Rocket manufacturers face challenges in push for reusable launch vehicle development
By Zachary Friedman and Amrutur Anilkumar|December 2022
The Reusable Launch Vehicles Technical Committee promotes the development and implementation of operationally responsive and economically viable commercial, military and civil reusable launch vehicles and systems for space access and global reach.
Launch companies were challenged by lower than projected launch demand from customers, but private investment in the space industry continued to grow, with more than $13 billion in venture capital investment recorded in the first half of 2022. In January, Radian Aerospace of Washington received $27.5 million in seed funding for the development of a single-stage-to-orbit reusable spaceplane.
As of August, air-based launch provider Virgin Orbit had completed four missions with its expendable LauncherOne, dropping the rockets from a modified Boeing 747. Virgin Orbit continues to focus on its unique value proposition of bringing the “launch pad” to the customer using air-based launches, rather than focusing on developing a reusable vehicle like many competitors.
In May, Rocket Lab of California nearly achieved the first midair recovery of its Electron rocket’s first stage via helicopter. After deploying the second stage containing 34 satellites, Electron’s first stage descended under parachutes before being intercepted by a helicopter, which dropped the booster into the ocean shortly after. Despite this, Rocket Lab called the initial catch “a monumental step forward in our program to make Electron a reusable launch vehicle.” In September, Rocket Lab conducted a full-duration test fire of a refurbished engine from the mission. The company is also developing a medium-lift reusable rocket, Neutron, announced last December. Neutron is designed to fulfill needs to launch larger payloads and serve markets including megaconstellations and human spaceflight. Notable features of reusability include a proprietary carbon composite airframe, low-stress engines and a nondeployable fairing.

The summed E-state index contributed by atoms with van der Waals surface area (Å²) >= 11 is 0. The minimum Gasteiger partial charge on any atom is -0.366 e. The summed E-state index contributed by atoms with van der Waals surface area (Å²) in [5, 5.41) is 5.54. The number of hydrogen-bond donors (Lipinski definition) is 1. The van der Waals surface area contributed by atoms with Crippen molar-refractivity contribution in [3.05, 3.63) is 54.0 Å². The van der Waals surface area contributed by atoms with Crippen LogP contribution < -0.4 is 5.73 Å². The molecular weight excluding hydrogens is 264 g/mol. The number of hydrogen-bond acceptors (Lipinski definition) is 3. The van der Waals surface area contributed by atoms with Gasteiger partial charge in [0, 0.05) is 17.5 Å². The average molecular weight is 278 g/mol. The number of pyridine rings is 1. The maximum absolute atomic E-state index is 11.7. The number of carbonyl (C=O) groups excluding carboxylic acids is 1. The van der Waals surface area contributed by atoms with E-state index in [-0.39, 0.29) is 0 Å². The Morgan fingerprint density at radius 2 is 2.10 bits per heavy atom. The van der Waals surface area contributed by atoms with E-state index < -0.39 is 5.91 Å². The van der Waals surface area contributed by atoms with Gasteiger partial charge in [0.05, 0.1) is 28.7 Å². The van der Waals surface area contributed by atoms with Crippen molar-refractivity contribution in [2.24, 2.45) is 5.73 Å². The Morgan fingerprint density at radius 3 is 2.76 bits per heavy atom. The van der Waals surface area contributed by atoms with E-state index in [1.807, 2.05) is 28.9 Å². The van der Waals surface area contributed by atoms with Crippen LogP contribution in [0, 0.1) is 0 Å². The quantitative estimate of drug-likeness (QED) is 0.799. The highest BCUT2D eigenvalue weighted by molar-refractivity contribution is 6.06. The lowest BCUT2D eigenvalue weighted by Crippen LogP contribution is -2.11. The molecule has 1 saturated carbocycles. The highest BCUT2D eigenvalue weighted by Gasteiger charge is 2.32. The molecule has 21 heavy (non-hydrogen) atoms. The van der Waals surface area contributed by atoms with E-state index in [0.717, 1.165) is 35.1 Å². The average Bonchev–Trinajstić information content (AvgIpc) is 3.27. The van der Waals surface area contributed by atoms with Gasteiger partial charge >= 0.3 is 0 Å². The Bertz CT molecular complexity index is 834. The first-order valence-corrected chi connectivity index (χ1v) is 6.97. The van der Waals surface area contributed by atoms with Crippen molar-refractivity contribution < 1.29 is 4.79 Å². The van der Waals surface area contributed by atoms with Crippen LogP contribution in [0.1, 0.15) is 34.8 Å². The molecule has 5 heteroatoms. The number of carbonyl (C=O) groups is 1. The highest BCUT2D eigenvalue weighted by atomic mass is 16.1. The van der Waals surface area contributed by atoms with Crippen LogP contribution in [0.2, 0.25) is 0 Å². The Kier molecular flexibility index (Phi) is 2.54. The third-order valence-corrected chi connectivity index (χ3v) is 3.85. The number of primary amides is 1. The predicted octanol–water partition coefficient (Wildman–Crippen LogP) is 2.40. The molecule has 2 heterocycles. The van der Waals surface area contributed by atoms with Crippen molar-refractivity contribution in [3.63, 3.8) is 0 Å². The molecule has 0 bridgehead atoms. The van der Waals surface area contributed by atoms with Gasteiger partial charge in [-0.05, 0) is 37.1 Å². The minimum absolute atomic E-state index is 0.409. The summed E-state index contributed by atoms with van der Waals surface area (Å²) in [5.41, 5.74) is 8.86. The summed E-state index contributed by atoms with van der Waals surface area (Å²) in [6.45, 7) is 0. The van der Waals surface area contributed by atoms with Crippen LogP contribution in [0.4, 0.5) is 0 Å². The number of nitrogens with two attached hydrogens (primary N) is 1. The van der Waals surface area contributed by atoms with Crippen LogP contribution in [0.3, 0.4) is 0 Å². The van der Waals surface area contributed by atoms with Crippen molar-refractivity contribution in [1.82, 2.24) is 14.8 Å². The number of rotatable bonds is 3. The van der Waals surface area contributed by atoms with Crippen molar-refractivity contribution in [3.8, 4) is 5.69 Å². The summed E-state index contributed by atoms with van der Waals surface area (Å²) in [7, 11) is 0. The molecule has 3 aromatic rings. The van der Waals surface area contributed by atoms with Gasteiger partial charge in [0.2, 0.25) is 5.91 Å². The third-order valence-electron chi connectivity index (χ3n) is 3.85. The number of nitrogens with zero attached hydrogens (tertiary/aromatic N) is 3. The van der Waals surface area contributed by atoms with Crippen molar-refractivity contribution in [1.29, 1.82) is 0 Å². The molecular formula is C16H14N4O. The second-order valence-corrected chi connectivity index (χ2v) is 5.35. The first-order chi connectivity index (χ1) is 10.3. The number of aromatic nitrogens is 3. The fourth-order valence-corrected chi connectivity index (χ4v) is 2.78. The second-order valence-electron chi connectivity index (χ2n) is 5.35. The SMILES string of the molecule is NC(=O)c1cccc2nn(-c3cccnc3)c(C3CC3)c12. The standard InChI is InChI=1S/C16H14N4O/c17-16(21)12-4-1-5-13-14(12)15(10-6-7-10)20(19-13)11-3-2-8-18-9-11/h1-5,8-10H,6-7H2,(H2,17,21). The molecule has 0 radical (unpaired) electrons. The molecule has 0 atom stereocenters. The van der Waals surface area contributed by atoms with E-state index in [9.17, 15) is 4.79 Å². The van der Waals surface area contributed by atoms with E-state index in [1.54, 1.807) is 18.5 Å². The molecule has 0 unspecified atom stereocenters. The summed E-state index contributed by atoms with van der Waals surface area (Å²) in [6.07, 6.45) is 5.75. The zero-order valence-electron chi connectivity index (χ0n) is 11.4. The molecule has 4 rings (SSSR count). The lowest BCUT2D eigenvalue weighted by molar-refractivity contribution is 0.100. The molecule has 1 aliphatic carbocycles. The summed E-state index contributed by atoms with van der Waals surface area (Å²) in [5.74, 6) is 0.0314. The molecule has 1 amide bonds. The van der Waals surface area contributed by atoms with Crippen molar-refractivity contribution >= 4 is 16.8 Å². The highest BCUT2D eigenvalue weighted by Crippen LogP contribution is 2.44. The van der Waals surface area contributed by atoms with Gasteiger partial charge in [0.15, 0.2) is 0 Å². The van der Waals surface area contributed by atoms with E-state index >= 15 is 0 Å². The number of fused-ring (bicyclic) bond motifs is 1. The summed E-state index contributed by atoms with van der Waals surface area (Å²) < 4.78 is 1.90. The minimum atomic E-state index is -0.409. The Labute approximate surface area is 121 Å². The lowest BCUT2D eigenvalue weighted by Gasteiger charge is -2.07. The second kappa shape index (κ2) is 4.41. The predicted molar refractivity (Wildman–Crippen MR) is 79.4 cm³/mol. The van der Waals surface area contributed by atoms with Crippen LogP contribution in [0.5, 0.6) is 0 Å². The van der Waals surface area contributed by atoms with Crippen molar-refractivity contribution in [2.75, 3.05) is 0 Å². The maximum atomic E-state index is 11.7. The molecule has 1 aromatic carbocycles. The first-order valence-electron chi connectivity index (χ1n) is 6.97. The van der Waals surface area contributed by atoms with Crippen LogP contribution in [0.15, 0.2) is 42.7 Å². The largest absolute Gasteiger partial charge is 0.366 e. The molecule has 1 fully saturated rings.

In August, California-based Astra canceled production of its small launch vehicle Rocket 3 after two of three rockets failed to reach orbit this year. Astra said it will not pursue reusability, as it does not align with its business model of making rockets as simple as possible.
Earlier this year, Sierra Space of Colorado pushed closer to the first launch of its Dream Chaser reusable spaceplane. In April, the company announced that construction of the first Dream Chaser was nearing completion and that it planned to send the vehicle for thermal vacuum testing in late summer. The first launch is planned for February 2023, when a United Launch Alliance Vulcan Centaur will send Dream Chaser to the International Space Station for a cargo resupply flight.
Outside the U.S., reusable rocket development has also progressed. In May, Deep Blue Aerospace of China completed a 1-kilometer test launch and landing of its reusable test rocket Nebula M1. The milestone came shortly after the company secured $31.5 million in Series A funding. In August, United Kingdom rocket manufacturer Skyrora completed static fires of the second stage of its Skyrora XL, a three-stage rocket with a reusable first stage. In July, the company opened a new 5,000-square-meter production facility. Skyrora is targeting 2023 for the first orbital launch of an XL rocket, which would make it the first private company in the U.K. to launch a rocket.